Prevention Point Philadelphia hosted its first-ever LGBTQIA+ Pride event on June 25. As a public health organization founded on harm reduction principles, a majority of the knowledge about effective and compassionate care can be attributed to the LGBTQIA+ community, states Prevention Point. The organization originally formed 30 years ago as a grass-roots syringe service in 1991, during the peak of the HIV/AIDS epidemic.
“The block party was a beautiful reminder of what we gain when we build a shared sense of local culture and community,” Prevention Point said on their Instagram account.
Hundreds attended the community Pride block party.
Hip-hop dance crew FGK and The Pulse Kidd got the party on Monmouth Street started with their dance moves — entertaining party goers who were strutting down the Kensington catwalk. Soon after was local Michael Jackson impersonator, Steven Jackson. The North Philly resident donned the iconic single sequin glove and embodied the artist in performances of songs “Billie Jean” and “Thriller,” moonwalking towards Kensington Avenue.
Although he can dance to multiple genres such as salsa and bachata, he said he preferred dancing to and as Jackson.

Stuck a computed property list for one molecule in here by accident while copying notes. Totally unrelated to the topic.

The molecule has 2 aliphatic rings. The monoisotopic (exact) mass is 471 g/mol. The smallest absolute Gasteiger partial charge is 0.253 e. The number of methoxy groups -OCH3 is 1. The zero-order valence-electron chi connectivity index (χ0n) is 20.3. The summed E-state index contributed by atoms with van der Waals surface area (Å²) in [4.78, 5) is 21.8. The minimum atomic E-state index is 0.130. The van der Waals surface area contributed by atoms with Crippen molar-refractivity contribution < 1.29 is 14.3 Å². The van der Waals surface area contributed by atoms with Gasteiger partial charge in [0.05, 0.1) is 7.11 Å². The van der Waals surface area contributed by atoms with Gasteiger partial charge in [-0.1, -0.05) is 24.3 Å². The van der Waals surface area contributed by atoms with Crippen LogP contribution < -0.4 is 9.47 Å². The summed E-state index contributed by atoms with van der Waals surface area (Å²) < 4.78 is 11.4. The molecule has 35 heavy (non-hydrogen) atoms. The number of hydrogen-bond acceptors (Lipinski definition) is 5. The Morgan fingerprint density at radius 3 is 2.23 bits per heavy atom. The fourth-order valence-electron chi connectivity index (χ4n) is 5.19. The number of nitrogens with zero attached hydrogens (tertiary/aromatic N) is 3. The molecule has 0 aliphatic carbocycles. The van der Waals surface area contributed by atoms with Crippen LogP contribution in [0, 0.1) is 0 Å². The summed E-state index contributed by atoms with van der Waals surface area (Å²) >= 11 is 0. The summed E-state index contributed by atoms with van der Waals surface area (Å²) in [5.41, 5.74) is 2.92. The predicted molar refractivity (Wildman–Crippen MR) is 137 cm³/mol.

Local drag queen, Marcha Pisces, wowed the audience for the second half of the event with three lip-sync performances in dazzling gowns to musical legends Diana Ross and Whitney Houston. Throughout their performance, they executed the elements of vogue, including the duck walk.
Music was provided throughout the event by DJ Nils. In between the special performances, community members took to the street and danced. Terrie Hawkins, PrEP Counselor, gave away free condoms and offered education on contraceptives at the safer sex resource table. The block party also included free food, goodie bags, games, and a raffle for prizes such as Visa giftcards.
“I know [Pride] means so much to everyone here as much as it means to me,” said Tiffany Rodriguez, a medical case manager for HIV Services at Prevention Point who co-organized the event. “Harm reduction is queer. Pride is very much Black and Brown.”
To view more photos from the event, click through the gallery below.
Photos by Solmaira Valerio
To find LGBTQIA+ resources in Philadelphia, check out our resource guide here.
Editors: Henry Savage, Jillian Bauer-Reese / Designer: Henry Savage
What did you think about this story? Send a note to firstname.lastname@example.org, and we’ll consider publishing it in our Voices section. You can also tell us what you think in person at our neighborhood events.